A sad Poetry Friday, today, with the news of the death of Nobel laureate and generally incredibly highly-esteemed Irish poet Seamus Heaney. Lots of you, like me, will have first encountered Heaney’s poetry in the AQA Anthology for English Literature at GCSE and A-Level. And, like so many other names I discovered in this way (Chinua Achebe and Carol-Ann Duffy, here’s looking at you), I always passed over their work in my non-academic poetic pursuits because their names felt too familiar; they had a comfortable, classroom-friendly vibe about them which was a big turn-off. How foolish. Heaney’s poems are simply beautiful, and you can see why he was gilded with so many awards and titles. Here I’ve reproduced for you a very poignant example, given its title. If you don’t get a lump in your throat, you’re a stronger soul than I.
And some time make the time to drive out west
Into County Clare, along the Flaggy Shore,
In September or October, when the wind
And the light are working off each other
So that the ocean on one side is wild
With foam and glitter, and inland among stones
The surface of a slate-grey lake is lit
By the earthed lightening of flock of swans,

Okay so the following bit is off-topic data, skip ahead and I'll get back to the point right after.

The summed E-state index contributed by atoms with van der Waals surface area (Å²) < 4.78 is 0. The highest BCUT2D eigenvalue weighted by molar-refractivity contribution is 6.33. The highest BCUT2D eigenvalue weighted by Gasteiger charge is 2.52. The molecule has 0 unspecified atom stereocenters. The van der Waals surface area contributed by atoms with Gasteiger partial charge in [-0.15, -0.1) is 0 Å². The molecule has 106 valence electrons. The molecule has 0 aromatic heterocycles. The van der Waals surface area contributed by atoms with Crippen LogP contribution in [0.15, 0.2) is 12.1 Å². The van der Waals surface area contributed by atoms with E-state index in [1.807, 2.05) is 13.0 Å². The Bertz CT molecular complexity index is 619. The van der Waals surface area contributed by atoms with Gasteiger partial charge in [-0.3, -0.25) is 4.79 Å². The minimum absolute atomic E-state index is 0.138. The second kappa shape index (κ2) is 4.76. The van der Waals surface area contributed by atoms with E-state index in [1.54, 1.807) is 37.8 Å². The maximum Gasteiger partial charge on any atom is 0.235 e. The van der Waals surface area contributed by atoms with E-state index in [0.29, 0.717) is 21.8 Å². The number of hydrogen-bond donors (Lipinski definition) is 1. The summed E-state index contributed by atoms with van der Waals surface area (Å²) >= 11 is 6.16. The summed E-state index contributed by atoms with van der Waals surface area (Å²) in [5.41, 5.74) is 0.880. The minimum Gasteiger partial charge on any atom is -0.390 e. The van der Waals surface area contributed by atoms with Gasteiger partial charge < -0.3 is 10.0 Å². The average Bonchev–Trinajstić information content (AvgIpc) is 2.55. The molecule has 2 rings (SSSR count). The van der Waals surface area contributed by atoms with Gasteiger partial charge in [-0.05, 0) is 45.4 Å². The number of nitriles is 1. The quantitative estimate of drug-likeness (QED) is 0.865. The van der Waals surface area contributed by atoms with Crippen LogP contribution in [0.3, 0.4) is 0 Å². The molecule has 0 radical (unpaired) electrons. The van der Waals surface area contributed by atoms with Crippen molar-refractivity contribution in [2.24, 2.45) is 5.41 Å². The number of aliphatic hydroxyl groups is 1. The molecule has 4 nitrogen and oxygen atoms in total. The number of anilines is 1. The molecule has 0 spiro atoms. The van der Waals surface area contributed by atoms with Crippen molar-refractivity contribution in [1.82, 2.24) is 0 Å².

Their feathers roughed and ruffling, white on white,
Their fully-grown headstrong-looking heads
Tucked or cresting or busy underwater.
Useless to think you’ll park or capture it
More thoroughly. You are neither here nor there,
A hurry through which known and strange things pass
As big soft buffetings come at the car sideways
And catch the heart off guard and blow it open
With condolences to Seamus’ family and friends, until next time x
More Heaney: http://www.poemhunter.com/seamus-heaney-3/
Artwork: Photograph of the Giant’s Causeway in County Antrim. Providence unknown, so please let me know if you know who the photographer is!
p.s. My boyfriend and his friends are away in Ireland this week, and this poem makes me seriously consider hopping on the next plane out of Edinburgh to join them. Dan – I hope you’re having a glorious time.